I have just been to the BRICS conference on the tropical island of Hainan in southern China where the delegations from Brazil, Russia, India, China and, for the first time, South Africa gathered to gab about future cooperation between some of the biggest and fastest-growing markets in the world.
BRIC is now BRICS after the South Africans joined this fashionable club earlier this year, and they were determined to make the most of it: Black delegates were everywhere, and the event was papered in South Africa posters, stand-ups and bumf.
South Africa is the minnow compared with the rest of the BRIC countries and doesn't really belong if you look at it from the point of view of head counts: South Africa has about 49 million people, whereas Russia, the second smallest BRICS country, has 141 million, dwarfed in turn by 's 193 million and China and India with their 1.3 billion and 1.1 billion populations, respectively.
But as the CEO of Standard Bank, the biggest bank in Africa, said, "We fully accept that we are in the BRICS as a proxy for the whole of Africa."
That is a totally different deal. Sub-Saharan Africa (which is what South Africa actually represents, not the Arab north coast) has a population of well over a billion people; natural resources that compare with, or outstrip that of Russia; and it is home to 10 of the fastest-growing economies in the world. So South Africa's membership looks much more justified in these terms.
And they were aggressively marketing themselves to the other members.
But to be honest, the whole jamboree was a little disappointing. I spend quite a lot of time at investment conferences, and what was absent at this one were the investors.
The talks were still highly political, and the complaints and speeches were still about ethereal goals along the lines of "we are natural partners; look at growth and resources."
Trouble is, while this is completely true, these synergies have not actually translated into much business. Or rather the business that does exist is all done at a political level. The really sexy part of the meeting (to which we humble delegates were not invited) was the meetings between the presidents and economic ministers who signed off on a raft of cooperation agreements and memorandums of understanding.
Still, that is not to say there is not a lot of money flowing between the BRICS. Africa has been the recipient of a massive amount of investment into its natural resources by both the Russians and Chinese (another reason why they are so keen on BRICS).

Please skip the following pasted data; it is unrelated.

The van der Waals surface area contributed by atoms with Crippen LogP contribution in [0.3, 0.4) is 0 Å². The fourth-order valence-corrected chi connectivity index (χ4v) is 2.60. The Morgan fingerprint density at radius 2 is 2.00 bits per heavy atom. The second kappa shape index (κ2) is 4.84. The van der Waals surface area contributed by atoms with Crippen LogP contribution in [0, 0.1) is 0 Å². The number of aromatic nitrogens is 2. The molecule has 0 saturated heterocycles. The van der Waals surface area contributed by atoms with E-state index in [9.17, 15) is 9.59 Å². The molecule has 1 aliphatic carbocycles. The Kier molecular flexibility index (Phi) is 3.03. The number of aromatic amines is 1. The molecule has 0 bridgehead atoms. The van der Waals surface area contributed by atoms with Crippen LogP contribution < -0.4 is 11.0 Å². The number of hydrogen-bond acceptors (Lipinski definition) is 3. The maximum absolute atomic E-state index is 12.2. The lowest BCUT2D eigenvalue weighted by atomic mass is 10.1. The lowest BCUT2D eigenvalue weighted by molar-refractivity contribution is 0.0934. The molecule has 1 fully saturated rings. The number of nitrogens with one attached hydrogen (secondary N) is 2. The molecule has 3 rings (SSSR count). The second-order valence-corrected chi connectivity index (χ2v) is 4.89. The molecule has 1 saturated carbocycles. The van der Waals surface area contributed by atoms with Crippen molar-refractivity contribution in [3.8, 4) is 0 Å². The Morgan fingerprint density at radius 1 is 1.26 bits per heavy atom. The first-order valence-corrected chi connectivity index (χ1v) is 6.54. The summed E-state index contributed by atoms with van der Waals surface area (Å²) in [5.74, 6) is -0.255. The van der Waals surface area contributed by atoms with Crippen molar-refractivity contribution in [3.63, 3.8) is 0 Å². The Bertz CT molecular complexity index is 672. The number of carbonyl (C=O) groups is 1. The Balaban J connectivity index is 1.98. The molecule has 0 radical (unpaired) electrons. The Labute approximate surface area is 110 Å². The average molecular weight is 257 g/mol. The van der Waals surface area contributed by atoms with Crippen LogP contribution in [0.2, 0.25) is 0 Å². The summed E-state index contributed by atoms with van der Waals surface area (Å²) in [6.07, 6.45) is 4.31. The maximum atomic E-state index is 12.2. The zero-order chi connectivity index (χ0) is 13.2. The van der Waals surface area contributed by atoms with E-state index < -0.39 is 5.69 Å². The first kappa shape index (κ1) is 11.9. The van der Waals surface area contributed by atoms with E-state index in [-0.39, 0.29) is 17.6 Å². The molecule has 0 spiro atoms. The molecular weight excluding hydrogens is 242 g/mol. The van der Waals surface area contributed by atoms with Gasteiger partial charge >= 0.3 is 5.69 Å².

A economist from Brazil, who was on my panel, pointed out one fact that struck me: exports to China from Brazil, mostly raw materials, have doubled in the last five years and now make up over 40 percent of the countries' total trade volume, while trade with the United States has fallen to less than 20 percent.
I shouldn't complain too much as this is actually the path these relations follow. This was, after all, only the second ever BRIC(S) conference, and usually intertwining economies start off with trading with each other. The rule of thumb is that for every $8 of trade you get $1 of investment. At a sovereign level the deal is slightly different, and I suspect that you need a lot more trade to get that $1 of investment as this trade is organized ministry-to-ministry, so the entrepreneurs and traders on the ground are not meeting, making friends, making money and so making plans to do business together.
Still, the volumes of trade are now so enormous and dos like this one increasingly frequent that it can't be long before these economies really do begin to intertwine on the ground as well as at the ministry level.
The final point to note is that, if this event was anything to go by, the West will be totally left out of the process. There was a great party at the end the conference on the beach (if you want a good party, invite the South Africans) at which I think I was the only Englishman out of a crowd of over a thousand. The growth of the BRICS markets is going to happen among themselves and without the West unless the West makes more of an effort to get involved, which I don't see happening.